Can you see that difference? The first is bigotry; the second has nothing to do with bigotry. And if any organization, Mormon or not, is guilty of fraud, they should be held accountable. I trust you agree with that. All decent people must.

            2.) The fact that the allegedly fraudulent claims cited in this case are propositions of “religious faith” is *not material* legally, nor does it necessarily indicate “bigotry”.

            Claims cited in a fraud case could be Mormon or non-Mormon, religious or secular. *The only thing of relevance legally in this case is whether the Mormon Church has deliberately misrepresented its history or doctrines, and if so, whether that misrepresentation can be tied to a motive of financial gain. Those are questions about facts – about reality – NOT about whether someone thinks the Book of Mormon is fictional or not.

            From what I can gather, you and the author of this blog are certain that the Mormon Church has never misrepresented any aspect of its history or doctrine in any official way. If it has not, I doubt you will have anything to worry about. And maybe you should consider whether you protest too much, to the point where others reading our exchanges might wonder if you don’t feel the church might be vulnerable on this charge.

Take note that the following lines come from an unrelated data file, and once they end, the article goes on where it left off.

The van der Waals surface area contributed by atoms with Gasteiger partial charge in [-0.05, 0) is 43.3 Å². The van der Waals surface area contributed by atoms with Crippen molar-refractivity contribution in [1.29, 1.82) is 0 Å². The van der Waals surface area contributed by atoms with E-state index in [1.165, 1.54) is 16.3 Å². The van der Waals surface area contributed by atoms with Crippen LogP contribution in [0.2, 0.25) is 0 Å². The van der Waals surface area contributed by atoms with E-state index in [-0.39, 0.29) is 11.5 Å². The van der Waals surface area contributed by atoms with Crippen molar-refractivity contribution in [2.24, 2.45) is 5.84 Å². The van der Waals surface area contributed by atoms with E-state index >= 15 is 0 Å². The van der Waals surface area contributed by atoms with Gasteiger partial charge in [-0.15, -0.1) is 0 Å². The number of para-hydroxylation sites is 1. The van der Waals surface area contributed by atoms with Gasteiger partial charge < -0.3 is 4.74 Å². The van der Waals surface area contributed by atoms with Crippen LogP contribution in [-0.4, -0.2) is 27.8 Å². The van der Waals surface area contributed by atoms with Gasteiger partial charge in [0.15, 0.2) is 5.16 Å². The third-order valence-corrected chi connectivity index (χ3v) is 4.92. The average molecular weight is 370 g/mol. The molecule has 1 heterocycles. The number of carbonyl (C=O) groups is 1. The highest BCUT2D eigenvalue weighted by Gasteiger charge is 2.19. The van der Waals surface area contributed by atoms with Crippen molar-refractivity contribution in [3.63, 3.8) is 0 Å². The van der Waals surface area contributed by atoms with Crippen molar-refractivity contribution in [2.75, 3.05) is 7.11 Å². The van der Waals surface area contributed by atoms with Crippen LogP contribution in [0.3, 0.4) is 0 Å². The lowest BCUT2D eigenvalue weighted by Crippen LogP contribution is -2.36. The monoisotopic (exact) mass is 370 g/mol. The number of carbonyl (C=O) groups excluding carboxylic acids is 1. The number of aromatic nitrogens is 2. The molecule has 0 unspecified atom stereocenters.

Lastly, I am not sure why you continue to ascribe bigotry to me. I couldn’t care less if anyone is a Mormon, if that’s what they want. What I care about is the same thing you should care about: that organizations, religious or secular, Mormon or non-Mormon, deal openly and honestly with their members, and never commit fraud. That’s it.

          • kiwi57

            The self-styled Oracle: “Yes, the allegedly fraudulent claims cited are ‘religious faith propositions’.”

            Thank you. See, that wasn’t so hard, was it?

            And since that is what they are, it follows that their veracity and/or believeability are entirely beyond the competence of a secular court.

            Game, set and match. Thank you linemen, thank you ball-boys.

          • The Oracle

            Kiwi – You sound like a hard man to get through to.